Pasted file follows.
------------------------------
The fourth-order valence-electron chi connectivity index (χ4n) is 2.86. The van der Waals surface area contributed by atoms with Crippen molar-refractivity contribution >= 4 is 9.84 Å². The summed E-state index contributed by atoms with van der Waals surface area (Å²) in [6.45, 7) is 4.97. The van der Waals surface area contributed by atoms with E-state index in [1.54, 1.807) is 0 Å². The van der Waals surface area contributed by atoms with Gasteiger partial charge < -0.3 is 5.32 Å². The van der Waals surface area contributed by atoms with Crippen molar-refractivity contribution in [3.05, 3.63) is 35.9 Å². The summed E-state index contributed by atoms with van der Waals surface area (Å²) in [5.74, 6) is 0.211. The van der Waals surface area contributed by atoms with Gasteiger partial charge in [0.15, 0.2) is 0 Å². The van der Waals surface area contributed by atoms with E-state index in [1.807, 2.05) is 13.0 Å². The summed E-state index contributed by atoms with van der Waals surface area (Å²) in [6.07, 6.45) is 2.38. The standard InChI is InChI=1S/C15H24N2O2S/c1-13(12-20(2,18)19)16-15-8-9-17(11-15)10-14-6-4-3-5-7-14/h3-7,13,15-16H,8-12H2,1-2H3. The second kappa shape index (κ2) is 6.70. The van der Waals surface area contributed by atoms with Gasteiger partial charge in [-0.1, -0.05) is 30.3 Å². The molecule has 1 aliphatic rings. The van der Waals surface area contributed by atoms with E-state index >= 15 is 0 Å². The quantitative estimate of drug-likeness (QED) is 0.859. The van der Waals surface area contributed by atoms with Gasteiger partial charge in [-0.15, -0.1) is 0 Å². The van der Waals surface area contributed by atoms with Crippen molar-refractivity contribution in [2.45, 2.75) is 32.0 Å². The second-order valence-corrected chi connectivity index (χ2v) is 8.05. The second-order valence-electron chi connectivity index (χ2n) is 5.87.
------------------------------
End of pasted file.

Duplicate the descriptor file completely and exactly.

The fourth-order valence-electron chi connectivity index (χ4n) is 2.86. The van der Waals surface area contributed by atoms with Crippen molar-refractivity contribution >= 4 is 9.84 Å². The summed E-state index contributed by atoms with van der Waals surface area (Å²) in [6.45, 7) is 4.97. The van der Waals surface area contributed by atoms with E-state index in [1.54, 1.807) is 0 Å². The van der Waals surface area contributed by atoms with Gasteiger partial charge < -0.3 is 5.32 Å². The van der Waals surface area contributed by atoms with Crippen molar-refractivity contribution in [3.05, 3.63) is 35.9 Å². The summed E-state index contributed by atoms with van der Waals surface area (Å²) in [5.74, 6) is 0.211. The van der Waals surface area contributed by atoms with Gasteiger partial charge in [0.15, 0.2) is 0 Å². The van der Waals surface area contributed by atoms with E-state index in [1.807, 2.05) is 13.0 Å². The summed E-state index contributed by atoms with van der Waals surface area (Å²) in [6.07, 6.45) is 2.38. The standard InChI is InChI=1S/C15H24N2O2S/c1-13(12-20(2,18)19)16-15-8-9-17(11-15)10-14-6-4-3-5-7-14/h3-7,13,15-16H,8-12H2,1-2H3. The second kappa shape index (κ2) is 6.70. The van der Waals surface area contributed by atoms with Gasteiger partial charge in [-0.1, -0.05) is 30.3 Å². The molecule has 1 aliphatic rings. The van der Waals surface area contributed by atoms with E-state index >= 15 is 0 Å². The quantitative estimate of drug-likeness (QED) is 0.859. The van der Waals surface area contributed by atoms with Gasteiger partial charge in [-0.15, -0.1) is 0 Å². The van der Waals surface area contributed by atoms with Crippen molar-refractivity contribution in [2.45, 2.75) is 32.0 Å². The second-order valence-corrected chi connectivity index (χ2v) is 8.05. The second-order valence-electron chi connectivity index (χ2n) is 5.87.